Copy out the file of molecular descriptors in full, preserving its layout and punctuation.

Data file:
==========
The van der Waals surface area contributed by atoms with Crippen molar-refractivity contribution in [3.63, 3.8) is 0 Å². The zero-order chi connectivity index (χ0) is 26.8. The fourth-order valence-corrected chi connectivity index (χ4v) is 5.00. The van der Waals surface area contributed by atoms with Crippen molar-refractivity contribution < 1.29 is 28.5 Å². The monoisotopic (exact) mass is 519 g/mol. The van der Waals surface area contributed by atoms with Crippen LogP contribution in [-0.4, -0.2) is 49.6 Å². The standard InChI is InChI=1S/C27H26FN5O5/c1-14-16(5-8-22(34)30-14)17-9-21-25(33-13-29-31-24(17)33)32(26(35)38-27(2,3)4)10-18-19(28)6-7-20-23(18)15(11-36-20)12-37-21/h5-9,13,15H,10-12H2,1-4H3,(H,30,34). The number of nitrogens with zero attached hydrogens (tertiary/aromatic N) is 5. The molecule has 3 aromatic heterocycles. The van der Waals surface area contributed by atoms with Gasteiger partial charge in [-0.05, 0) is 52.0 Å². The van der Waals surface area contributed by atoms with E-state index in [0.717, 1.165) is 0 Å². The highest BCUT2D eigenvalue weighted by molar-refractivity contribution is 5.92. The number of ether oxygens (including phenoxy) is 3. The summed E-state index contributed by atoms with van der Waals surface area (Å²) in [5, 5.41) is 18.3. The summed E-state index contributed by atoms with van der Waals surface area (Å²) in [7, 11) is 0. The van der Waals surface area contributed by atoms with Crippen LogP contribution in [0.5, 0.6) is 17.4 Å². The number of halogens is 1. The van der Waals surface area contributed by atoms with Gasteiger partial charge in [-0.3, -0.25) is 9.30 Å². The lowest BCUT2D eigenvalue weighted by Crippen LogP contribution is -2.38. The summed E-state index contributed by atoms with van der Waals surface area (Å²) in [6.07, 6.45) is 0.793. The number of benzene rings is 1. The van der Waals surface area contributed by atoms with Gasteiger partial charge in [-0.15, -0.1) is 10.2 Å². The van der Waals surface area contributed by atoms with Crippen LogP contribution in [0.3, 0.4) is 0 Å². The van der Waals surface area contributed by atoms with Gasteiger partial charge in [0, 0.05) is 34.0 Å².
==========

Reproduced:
The van der Waals surface area contributed by atoms with Crippen molar-refractivity contribution in [3.63, 3.8) is 0 Å². The zero-order chi connectivity index (χ0) is 26.8. The fourth-order valence-corrected chi connectivity index (χ4v) is 5.00. The van der Waals surface area contributed by atoms with Crippen molar-refractivity contribution < 1.29 is 28.5 Å². The monoisotopic (exact) mass is 519 g/mol. The van der Waals surface area contributed by atoms with Crippen LogP contribution in [-0.4, -0.2) is 49.6 Å². The standard InChI is InChI=1S/C27H26FN5O5/c1-14-16(5-8-22(34)30-14)17-9-21-25(33-13-29-31-24(17)33)32(26(35)38-27(2,3)4)10-18-19(28)6-7-20-23(18)15(11-36-20)12-37-21/h5-9,13,15H,10-12H2,1-4H3,(H,30,34). The number of nitrogens with zero attached hydrogens (tertiary/aromatic N) is 5. The molecule has 3 aromatic heterocycles. The van der Waals surface area contributed by atoms with Gasteiger partial charge in [-0.05, 0) is 52.0 Å². The van der Waals surface area contributed by atoms with E-state index in [0.717, 1.165) is 0 Å². The highest BCUT2D eigenvalue weighted by molar-refractivity contribution is 5.92. The number of ether oxygens (including phenoxy) is 3. The summed E-state index contributed by atoms with van der Waals surface area (Å²) in [5, 5.41) is 18.3. The summed E-state index contributed by atoms with van der Waals surface area (Å²) in [7, 11) is 0. The van der Waals surface area contributed by atoms with Crippen LogP contribution in [0.5, 0.6) is 17.4 Å². The number of halogens is 1. The van der Waals surface area contributed by atoms with Gasteiger partial charge in [-0.3, -0.25) is 9.30 Å². The lowest BCUT2D eigenvalue weighted by Crippen LogP contribution is -2.38. The summed E-state index contributed by atoms with van der Waals surface area (Å²) in [6.07, 6.45) is 0.793. The number of benzene rings is 1. The van der Waals surface area contributed by atoms with Gasteiger partial charge in [-0.15, -0.1) is 10.2 Å². The van der Waals surface area contributed by atoms with Crippen LogP contribution in [0.3, 0.4) is 0 Å². The van der Waals surface area contributed by atoms with Gasteiger partial charge in [0, 0.05) is 34.0 Å².